Senator Marco Rubio’s response was strong, particularly in light of the fact that responding to the State of the Union is an unenviable job. He was gracious but tough with the president, highlighting differences in governing philosophy, that the president is wrong to find so many solutions in government. He has a remarkable personal story and shared it warmly and effectively, explaining he has every intention to protecting Medicare for people like his mom, and his dad before losing his battle with cancer. He also effectively ties in the fact that he not only sympathizes with the middle class, he still lives in his middle class neighborhood, relied on federal student loans, and just recently finished paying them off. He uses these examples to effectively demonstrate that the new conservatism means protecting the solutions government already provides and people rely on, and that continuing to ignore needed reforms for the sake of rolling out new “job-killing” regulations and programs risks those existing programs—not to mention diminishes opportunities for middle class Americans.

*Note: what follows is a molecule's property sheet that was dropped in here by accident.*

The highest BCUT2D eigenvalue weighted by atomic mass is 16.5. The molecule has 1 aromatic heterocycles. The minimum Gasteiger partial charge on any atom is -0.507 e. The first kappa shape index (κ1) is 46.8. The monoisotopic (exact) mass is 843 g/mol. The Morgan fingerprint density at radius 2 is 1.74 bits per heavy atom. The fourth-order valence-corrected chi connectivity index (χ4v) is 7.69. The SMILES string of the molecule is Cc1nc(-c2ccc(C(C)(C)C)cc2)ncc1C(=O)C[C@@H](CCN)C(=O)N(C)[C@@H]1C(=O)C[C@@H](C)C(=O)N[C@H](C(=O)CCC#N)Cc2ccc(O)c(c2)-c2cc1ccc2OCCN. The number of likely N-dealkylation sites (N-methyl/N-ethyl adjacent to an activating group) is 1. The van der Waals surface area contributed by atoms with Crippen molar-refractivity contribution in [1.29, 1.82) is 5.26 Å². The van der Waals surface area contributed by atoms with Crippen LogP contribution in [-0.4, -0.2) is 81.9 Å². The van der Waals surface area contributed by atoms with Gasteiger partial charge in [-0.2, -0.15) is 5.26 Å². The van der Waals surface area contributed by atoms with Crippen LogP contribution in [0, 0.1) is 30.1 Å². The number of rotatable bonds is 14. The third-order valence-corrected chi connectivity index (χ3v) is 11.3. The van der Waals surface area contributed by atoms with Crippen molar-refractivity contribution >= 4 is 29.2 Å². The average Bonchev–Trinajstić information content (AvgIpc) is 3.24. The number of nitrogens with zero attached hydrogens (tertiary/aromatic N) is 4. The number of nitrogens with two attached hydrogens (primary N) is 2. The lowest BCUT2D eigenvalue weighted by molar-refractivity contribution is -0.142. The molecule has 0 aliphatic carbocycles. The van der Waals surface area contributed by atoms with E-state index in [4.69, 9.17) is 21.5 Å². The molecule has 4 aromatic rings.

Sen. Rubio also explains how his party has gotten a bad rap, such as when they are accused of “wanting dirty water and dirty air” when resisting complex regulations, or “wanting to leave the elderly and disabled to fend for themselves” when pushing entitlement reforms. It was heartening to imagine people listening to this genuine, reasoned response from a likely person like Rubio.
If I had one suggestion for Sen. Rubio, other than staying better hydrated, it would have been to link the president’s call for tax reform to his repeated insistence for “fairness.” Sen. Rubio is a darling of the Tea Party, and the Tea Party has a solid track record on attacking crony capitalism and tax loopholes. This would have given a tangible example to illustrate how Republicans are every bit as much in favor of fairness as the president claims to be.